If you’re looking for a peaceful respite from the hustle and bustle of the busy main beaches, consider Huntington Beach State Park. Remarkably, it has 3 miles of beach for swimming, strolling, fishing, or just sunbathing. Here, you can celebrate your love of the ocean with sea breeze camping, boardwalk hikes, or phenomenal surf fishing. Moreover, you can try sighting a few of the 300+ species of birds that call the park home.
What’s more appealing to nature lovers is that you get a chance to see loggerhead turtles and other endangered plant and animal species. Another thing to look forward to is a visit to the picturesque, Moorish-style winter home. Also, there’s an arts and crafts festival held at this castle every September. Of course, you’ll find convenient features like showers, restroom facilities, picnic shelters, and free WiFi.
North Myrtle Beach RV Resort and Dry Dock
Type: RV only
No. of Sites: 132 sites, most with full hookups, partial handicap access
Cost: $68 to $118 per night
Our final RV camping spot near Myrtle Beach is the dazzling North Myrtle Beach RV Resort and Dry Dock. This new vacation mecca is located in the quaint town of Little River, along the Intracoastal Waterway. Apart from its unbeatable waterfront views, it has the amenities you need to enjoy life at a slower pace.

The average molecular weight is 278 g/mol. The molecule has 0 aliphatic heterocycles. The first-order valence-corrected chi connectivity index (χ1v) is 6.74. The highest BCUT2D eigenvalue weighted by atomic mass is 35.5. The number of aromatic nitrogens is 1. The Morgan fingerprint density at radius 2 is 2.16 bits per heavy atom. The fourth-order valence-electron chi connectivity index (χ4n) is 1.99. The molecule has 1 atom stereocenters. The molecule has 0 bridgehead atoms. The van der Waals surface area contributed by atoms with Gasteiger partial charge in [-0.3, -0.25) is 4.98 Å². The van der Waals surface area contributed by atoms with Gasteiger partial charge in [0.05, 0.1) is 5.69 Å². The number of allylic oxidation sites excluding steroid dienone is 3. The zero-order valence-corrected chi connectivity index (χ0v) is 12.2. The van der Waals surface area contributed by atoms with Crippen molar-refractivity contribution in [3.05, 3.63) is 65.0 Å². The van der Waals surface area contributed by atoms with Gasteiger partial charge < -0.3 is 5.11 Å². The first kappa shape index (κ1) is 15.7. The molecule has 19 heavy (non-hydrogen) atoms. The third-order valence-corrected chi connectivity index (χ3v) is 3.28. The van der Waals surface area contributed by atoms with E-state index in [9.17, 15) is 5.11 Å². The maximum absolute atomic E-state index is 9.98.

There are 38 wet slips to dock your vessel, an oversized swimming pool with a 150-foot waterslide, sports courts, plus boat, jet ski, and golf cart rentals. For more activities, visit Little River, which is the oldest and most distinctive town on the Grand Strand. Here, you’ll find great coastal eats, fishing charters, horse carriage rides, fabulous concerts, and treasure shops. Certainly, campers will find extra large paved campsites, modern bathhouses, restrooms, and laundry facilities.
RV Rental Prices in Myrtle Beach
Wondering how much it costs to rent an RV in Myrtle Beach? On average, you can expect to pay an average of $209 for a motorhome and $110 for a towable RV. Of course, every RV type has a different rental price point. For instance, a large Class A RV costs around $270, Class C $180, and Class B $200. When it comes to pull behinds, you’ll part with $130 for a fifth wheel, $110 for a travel trailer, and $80 for a pop-up camper. Indeed, those booking for longer periods will enjoy bigger discounts.
Unwind in Any of These Top Campgrounds in Myrtle Beach
For decades, Myrtle Beach camping spots have welcomed visitors from far and wide to discover the city’s spectacular attractions in wide-eyed wonder. Whether you’re looking for a full-feature waterfront camping resort, secluded tent camping site, or RV campground with just the basics, this vacation magnet has diverse and exciting campground options. With this helpful guide, locating a nice retreat for camping Myrtle Beach will be a breeze.